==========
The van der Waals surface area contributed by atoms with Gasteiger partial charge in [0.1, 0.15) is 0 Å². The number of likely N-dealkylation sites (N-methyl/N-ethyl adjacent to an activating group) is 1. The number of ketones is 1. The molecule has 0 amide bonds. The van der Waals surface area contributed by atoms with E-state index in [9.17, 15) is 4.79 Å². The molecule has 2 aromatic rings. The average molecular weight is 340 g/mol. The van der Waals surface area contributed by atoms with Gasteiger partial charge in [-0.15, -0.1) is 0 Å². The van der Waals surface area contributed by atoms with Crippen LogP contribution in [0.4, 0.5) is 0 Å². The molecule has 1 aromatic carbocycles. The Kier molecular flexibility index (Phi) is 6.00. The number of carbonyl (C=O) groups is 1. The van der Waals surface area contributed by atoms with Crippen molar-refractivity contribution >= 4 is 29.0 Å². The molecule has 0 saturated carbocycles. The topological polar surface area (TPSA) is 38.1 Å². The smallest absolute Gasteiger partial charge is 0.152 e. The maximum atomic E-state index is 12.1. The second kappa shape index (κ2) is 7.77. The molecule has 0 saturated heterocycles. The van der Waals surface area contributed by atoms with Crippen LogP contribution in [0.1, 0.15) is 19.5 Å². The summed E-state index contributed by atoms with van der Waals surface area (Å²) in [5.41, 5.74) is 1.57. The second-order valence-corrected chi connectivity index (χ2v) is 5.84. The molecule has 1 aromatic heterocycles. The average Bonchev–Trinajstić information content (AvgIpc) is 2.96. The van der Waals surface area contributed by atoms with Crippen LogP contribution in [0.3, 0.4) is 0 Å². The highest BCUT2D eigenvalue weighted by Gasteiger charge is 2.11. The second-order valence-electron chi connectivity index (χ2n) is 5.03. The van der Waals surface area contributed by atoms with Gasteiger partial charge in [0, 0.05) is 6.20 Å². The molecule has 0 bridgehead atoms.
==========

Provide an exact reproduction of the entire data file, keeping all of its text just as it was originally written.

The van der Waals surface area contributed by atoms with Gasteiger partial charge in [0.1, 0.15) is 0 Å². The number of likely N-dealkylation sites (N-methyl/N-ethyl adjacent to an activating group) is 1. The number of ketones is 1. The molecule has 0 amide bonds. The van der Waals surface area contributed by atoms with E-state index in [9.17, 15) is 4.79 Å². The molecule has 2 aromatic rings. The average molecular weight is 340 g/mol. The van der Waals surface area contributed by atoms with Gasteiger partial charge in [-0.15, -0.1) is 0 Å². The van der Waals surface area contributed by atoms with Crippen LogP contribution in [0.4, 0.5) is 0 Å². The molecule has 1 aromatic carbocycles. The Kier molecular flexibility index (Phi) is 6.00. The number of carbonyl (C=O) groups is 1. The van der Waals surface area contributed by atoms with Crippen molar-refractivity contribution >= 4 is 29.0 Å². The molecule has 0 saturated carbocycles. The topological polar surface area (TPSA) is 38.1 Å². The smallest absolute Gasteiger partial charge is 0.152 e. The maximum atomic E-state index is 12.1. The second kappa shape index (κ2) is 7.77. The molecule has 0 saturated heterocycles. The van der Waals surface area contributed by atoms with Crippen LogP contribution in [0.1, 0.15) is 19.5 Å². The summed E-state index contributed by atoms with van der Waals surface area (Å²) in [5.41, 5.74) is 1.57. The second-order valence-corrected chi connectivity index (χ2v) is 5.84. The molecule has 1 aromatic heterocycles. The average Bonchev–Trinajstić information content (AvgIpc) is 2.96. The van der Waals surface area contributed by atoms with Crippen LogP contribution in [0.3, 0.4) is 0 Å². The highest BCUT2D eigenvalue weighted by Gasteiger charge is 2.11. The second-order valence-electron chi connectivity index (χ2n) is 5.03. The van der Waals surface area contributed by atoms with Gasteiger partial charge in [0, 0.05) is 6.20 Å². The molecule has 0 bridgehead atoms.